A failure to respond reasonably or at all can have significant financial consequences even if your case is successful at a trial or final hearing.

In Laporte v Commissioner of Police of the Metropolis, although the Metropolitan Police successfully defended the Claimant’s claim, the Judge concluded that “the Defendant’s failure fully and adequately to engage in the ADR process should be reflected in the costs order I make…” and, having weighed up various factors, directed that the Metropolitan Police’s claim for costs should be reduced by one third.

Whilst ADR may not be suitable in all cases, this latest decision highlights the need for parties to take all ADR proposals seriously and only reject them after seeking appropriate legal advice.

Even in a case where settlement appears unlikely, ADR can help you to better understand your opponent’s case, narrow down the issues and, if the case does proceed to trial, avoid costs sanctions of the type imposed in Laporte.       

For more information, or advice in relation to a dispute that you may have, please contact Ben Fox, a Solicitor in our Dispute Resolution Team on 01284 717 442 or benjaminfox@greene-greene.com. For more information on Greene & Greene go to www.greene-greene.com and follow us on Twitter @greenegreenelaw.


New consumer contract rules come into force

On 13th June 2014 the Consumer Contracts (Information, Cancellation and Additional Charges) Regulations 2013 will come into force and will apply to all businesses who sell goods or services to consumers. Any businesses that fail to comply with these regulations could face significant consequences.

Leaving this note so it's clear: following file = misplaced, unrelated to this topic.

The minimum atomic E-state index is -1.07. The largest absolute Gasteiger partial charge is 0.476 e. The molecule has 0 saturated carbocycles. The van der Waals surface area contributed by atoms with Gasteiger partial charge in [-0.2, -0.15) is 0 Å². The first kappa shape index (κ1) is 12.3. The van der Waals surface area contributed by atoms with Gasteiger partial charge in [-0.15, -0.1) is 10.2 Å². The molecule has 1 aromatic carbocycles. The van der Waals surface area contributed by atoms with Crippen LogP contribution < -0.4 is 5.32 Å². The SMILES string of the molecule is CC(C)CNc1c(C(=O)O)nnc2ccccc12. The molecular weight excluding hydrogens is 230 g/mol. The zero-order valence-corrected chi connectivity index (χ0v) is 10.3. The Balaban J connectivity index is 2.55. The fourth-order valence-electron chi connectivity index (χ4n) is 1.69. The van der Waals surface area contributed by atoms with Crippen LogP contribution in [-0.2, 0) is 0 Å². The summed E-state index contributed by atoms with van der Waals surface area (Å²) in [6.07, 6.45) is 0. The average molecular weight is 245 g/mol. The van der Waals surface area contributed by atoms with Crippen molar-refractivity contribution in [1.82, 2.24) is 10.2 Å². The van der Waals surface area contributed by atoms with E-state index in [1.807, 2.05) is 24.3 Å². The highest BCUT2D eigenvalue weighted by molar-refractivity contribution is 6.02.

The new rules predominantly affect businesses which sell their goods or services to consumers remotely (such as though websites, or by email, telephone or post) and/or who agree to sell goods or services during meetings with consumers away from the business’ premises. This last category catches not only the traditional door-to-door salesman, but also all other businesses which meet with their customers in their homes or places of work, such as tradesmen and professional advisors.

Businesses to whom the regulations will apply are required to provide certain information to their consumer customers before, and after, entering a contract or agreement with them. Consumers are also given a 14 day cooling-off period, which has been extended from seven days under the current rules. Businesses which do not provide the necessary information could find that their consumer customers can return goods for a full refund over 12 months after they were originally supplied, or refuse to pay for services that the business has already provided (even if there is nothing wrong with them). The business may also commit a criminal offence and be liable to a fine.

Please contact Andrew Cooper (details below) for a more detailed briefing note on this new legislation and its effect on your business. All businesses which deal with consumers should review their websites, practices and terms and conditions in light of these new rules to ensure that they do not get caught out. Greene & Greene are happy to assist with this process.

If you require further information about this topic, please contact Andrew Cooper on andrewcooper@greene-greene.com or 01284 717511.